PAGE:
“In the determination of his civil rights and obligations ..., everyone is entitled to a ... hearing within a reasonable time by [a] ... tribunal...”
23. The Government submitted that the applicants had not exhausted domestic remedies, pursuant to Article 35 § 1 of the Convention.
24. The applicants disagreed.
25. The Court considers, having regard to its case law, that the applicants had no effective remedy to exhaust to ensure the enforcement of their judgments (cf. the aforementioned Romashov judgment, §§ 28-31).
26. The Court finds that the applicants have complied with the requirements of Article 35 § 1 of the Convention. It further notes that the applicants’ complaint is not inadmissible on any other grounds. Accordingly, it dismisses the Government’s objections and declares the application admissible.
27. The Government maintained that there had been no violation of Article 6 § 1 of the Convention in the applicants’ case. In particular, they noted that the domestic authorities took all necessary measures to enforce the judgments given in the applicants’ favour. Moreover, they alleged that the non-enforcement was due to the difficult financial situation of the State-owned company and the aviation industry.
28. The Court notes that, in the instant case, the delay in the full enforcement of the judgments given in favour of the first applicant has been some seven years and ten months. The delay in the full enforcement of the judgments given in favour of the second applicant has been seven years and eight months. The Government have not advanced any convincing justification for these delays.
29. The Court, having regard to its extensive case-law on the matter of non-enforcement (see, among many other authorities, the aforementioned Romashov case, § 46), finds a violation of Article 6 § 1 of the Convention in respect of the unreasonable length of the enforcement proceedings in the applicants’ case.
II. APPLICATION OF ARTICLE 41 OF THE CONVENTION
30. Article 41 of the Convention provides:
“If the Court finds that there has been a violation of the Convention or the Protocols thereto, and if the internal law of the High Contracting Party concerned allows only partial reparation to be made, the Court shall, if necessary, afford just satisfaction to the injured party.”
31. Each of the applicants claimed UAH 3,0008 in compensation for non-pecuniary damage. The first applicant claimed UAH 10,315.859 in pecuniary damage and UAH 3,844.2010 for the indexation of the salary debt due to its alleged loss of value. The second applicant claimed UAH 7,231.0211 in pecuniary damage and UAH 3,068.6812 for the indexation of the award, to take account of the inflation. (The applicants made no claim for costs and expenses.)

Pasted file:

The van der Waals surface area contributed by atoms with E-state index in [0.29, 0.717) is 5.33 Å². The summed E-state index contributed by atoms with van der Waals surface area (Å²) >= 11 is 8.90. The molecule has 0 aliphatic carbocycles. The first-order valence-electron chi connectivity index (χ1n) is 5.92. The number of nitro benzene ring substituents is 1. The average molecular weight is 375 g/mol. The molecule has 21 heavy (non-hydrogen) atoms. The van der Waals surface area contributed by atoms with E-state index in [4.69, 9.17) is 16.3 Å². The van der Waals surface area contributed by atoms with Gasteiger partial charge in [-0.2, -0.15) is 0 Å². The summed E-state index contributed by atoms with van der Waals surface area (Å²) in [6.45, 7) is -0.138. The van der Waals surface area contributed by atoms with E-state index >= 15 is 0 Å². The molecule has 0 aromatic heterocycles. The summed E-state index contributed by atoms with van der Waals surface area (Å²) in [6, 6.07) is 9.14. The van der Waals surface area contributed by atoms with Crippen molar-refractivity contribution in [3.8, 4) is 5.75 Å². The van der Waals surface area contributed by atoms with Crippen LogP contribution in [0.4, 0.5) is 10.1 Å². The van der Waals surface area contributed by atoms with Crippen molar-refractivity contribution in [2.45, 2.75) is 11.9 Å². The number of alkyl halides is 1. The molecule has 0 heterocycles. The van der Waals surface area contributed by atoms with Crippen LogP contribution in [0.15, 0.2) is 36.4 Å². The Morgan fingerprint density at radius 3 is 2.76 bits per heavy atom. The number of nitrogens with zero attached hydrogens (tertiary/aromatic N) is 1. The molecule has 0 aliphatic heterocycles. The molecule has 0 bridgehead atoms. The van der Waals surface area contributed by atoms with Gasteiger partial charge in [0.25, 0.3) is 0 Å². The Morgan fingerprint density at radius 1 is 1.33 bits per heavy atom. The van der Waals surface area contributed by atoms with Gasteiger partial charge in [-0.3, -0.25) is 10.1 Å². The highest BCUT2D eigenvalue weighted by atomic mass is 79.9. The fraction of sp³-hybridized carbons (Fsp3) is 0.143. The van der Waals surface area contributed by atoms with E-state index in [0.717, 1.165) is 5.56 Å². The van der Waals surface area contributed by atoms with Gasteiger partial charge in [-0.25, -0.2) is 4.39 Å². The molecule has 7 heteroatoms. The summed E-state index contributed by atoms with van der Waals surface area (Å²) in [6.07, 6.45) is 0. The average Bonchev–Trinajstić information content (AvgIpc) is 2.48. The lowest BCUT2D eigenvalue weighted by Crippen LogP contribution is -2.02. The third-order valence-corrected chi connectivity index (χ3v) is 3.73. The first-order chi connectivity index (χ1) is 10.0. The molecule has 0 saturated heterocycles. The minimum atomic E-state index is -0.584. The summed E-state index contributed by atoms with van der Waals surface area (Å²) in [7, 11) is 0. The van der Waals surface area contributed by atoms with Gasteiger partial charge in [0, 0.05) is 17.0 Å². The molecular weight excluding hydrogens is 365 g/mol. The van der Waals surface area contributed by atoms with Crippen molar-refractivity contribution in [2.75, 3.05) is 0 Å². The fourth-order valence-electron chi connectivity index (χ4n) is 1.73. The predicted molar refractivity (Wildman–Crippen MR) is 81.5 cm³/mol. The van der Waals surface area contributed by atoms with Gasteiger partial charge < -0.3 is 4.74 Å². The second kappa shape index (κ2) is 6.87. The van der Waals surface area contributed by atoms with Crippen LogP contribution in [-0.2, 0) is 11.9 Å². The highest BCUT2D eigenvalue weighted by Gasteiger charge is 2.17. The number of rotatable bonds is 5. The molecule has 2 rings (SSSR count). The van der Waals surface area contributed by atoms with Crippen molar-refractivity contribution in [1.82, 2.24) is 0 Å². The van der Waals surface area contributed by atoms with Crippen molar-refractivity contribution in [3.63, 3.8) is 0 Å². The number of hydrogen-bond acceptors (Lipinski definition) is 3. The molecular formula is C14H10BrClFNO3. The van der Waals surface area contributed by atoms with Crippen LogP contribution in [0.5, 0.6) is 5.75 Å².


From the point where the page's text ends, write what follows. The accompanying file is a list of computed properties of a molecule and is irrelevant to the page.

32. The Government maintained that there was no causal link between the violation found and the pecuniary damage alleged by the applicants. They further maintained that the amount of non-pecuniary damage claimed by the applicants was unreasonable and that the finding of a violation would constitute sufficient just satisfaction in the instant case.
33. The Court deciding on an equitable basis, as required by Article 41 of the Convention, awards each of the applicants their full claim in non-pecuniary damages, rounded up to EUR 465. In so far as the judgment debts in the applicants’ favour have not been paid, the Court notes that the State’s outstanding obligation to enforce them is not in dispute. Accordingly, the Court considers that, if the Government were to pay the remaining debts owed to the applicants, it would constitute full and final settlement of their claim for pecuniary damage.
B. Default interest
34. The Court considers it appropriate that the default interest should be based on the marginal lending rate of the European Central Bank, to which three percentage points should be added.
FOR THESE REASONS, THE COURT UNANIMOUSLY
1. Declares the application admissible;
2. Holds that there has been a violation of Article 6 § 1 of the Convention;
(a) that the respondent State is to pay the applicants, within three months from the date on which the judgment becomes final in accordance with Article 44 § 2 of the Convention, the judgment debts still owed to them, as well as EUR 465 (four hundred and sixty-five euros) each in respect of non-pecuniary damage, to be converted into the national currency of the respondent State at the rate applicable at the date of settlement, plus any tax that may be chargeable;
(b) that from the expiry of the above-mentioned three months until settlement simple interest shall be payable on the above amount at a rate equal to the marginal lending rate of the European Central Bank during the default period plus three percentage points;
4. Dismisses the remainder of the applicants’ claim for just satisfaction.
Done in English, and notified in writing on 4 April 2006, pursuant to Rule 77 §§ 2 and 3 of the Rules of Court.
S. Dollé J.-P. Costa
POMAZANYY AND SHEVCHENKO v. UKRAINE JUDGMENT
POMAZANYY AND SHEVCHENKO v. UKRAINE JUDGMENT